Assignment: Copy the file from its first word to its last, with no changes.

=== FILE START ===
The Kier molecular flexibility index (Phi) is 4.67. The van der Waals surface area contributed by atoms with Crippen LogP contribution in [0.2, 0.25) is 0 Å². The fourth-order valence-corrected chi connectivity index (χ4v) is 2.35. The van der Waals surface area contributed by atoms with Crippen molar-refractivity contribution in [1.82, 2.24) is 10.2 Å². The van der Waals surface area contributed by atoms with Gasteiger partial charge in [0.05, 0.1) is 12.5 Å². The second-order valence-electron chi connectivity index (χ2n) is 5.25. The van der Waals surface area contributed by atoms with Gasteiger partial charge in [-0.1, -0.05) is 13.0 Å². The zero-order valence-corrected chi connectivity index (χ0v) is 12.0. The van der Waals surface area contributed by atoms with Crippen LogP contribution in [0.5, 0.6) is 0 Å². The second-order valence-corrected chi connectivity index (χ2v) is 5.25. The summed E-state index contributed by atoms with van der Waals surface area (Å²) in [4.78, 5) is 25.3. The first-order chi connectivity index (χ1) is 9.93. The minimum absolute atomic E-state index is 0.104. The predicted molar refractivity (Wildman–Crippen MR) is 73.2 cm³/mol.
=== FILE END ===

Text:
The Kier molecular flexibility index (Phi) is 4.67. The van der Waals surface area contributed by atoms with Crippen LogP contribution in [0.2, 0.25) is 0 Å². The fourth-order valence-corrected chi connectivity index (χ4v) is 2.35. The van der Waals surface area contributed by atoms with Crippen molar-refractivity contribution in [1.82, 2.24) is 10.2 Å². The van der Waals surface area contributed by atoms with Gasteiger partial charge in [0.05, 0.1) is 12.5 Å². The second-order valence-electron chi connectivity index (χ2n) is 5.25. The van der Waals surface area contributed by atoms with Gasteiger partial charge in [-0.1, -0.05) is 13.0 Å². The zero-order valence-corrected chi connectivity index (χ0v) is 12.0. The van der Waals surface area contributed by atoms with Crippen LogP contribution in [0.5, 0.6) is 0 Å². The second-order valence-corrected chi connectivity index (χ2v) is 5.25. The summed E-state index contributed by atoms with van der Waals surface area (Å²) in [4.78, 5) is 25.3. The first-order chi connectivity index (χ1) is 9.93. The minimum absolute atomic E-state index is 0.104. The predicted molar refractivity (Wildman–Crippen MR) is 73.2 cm³/mol.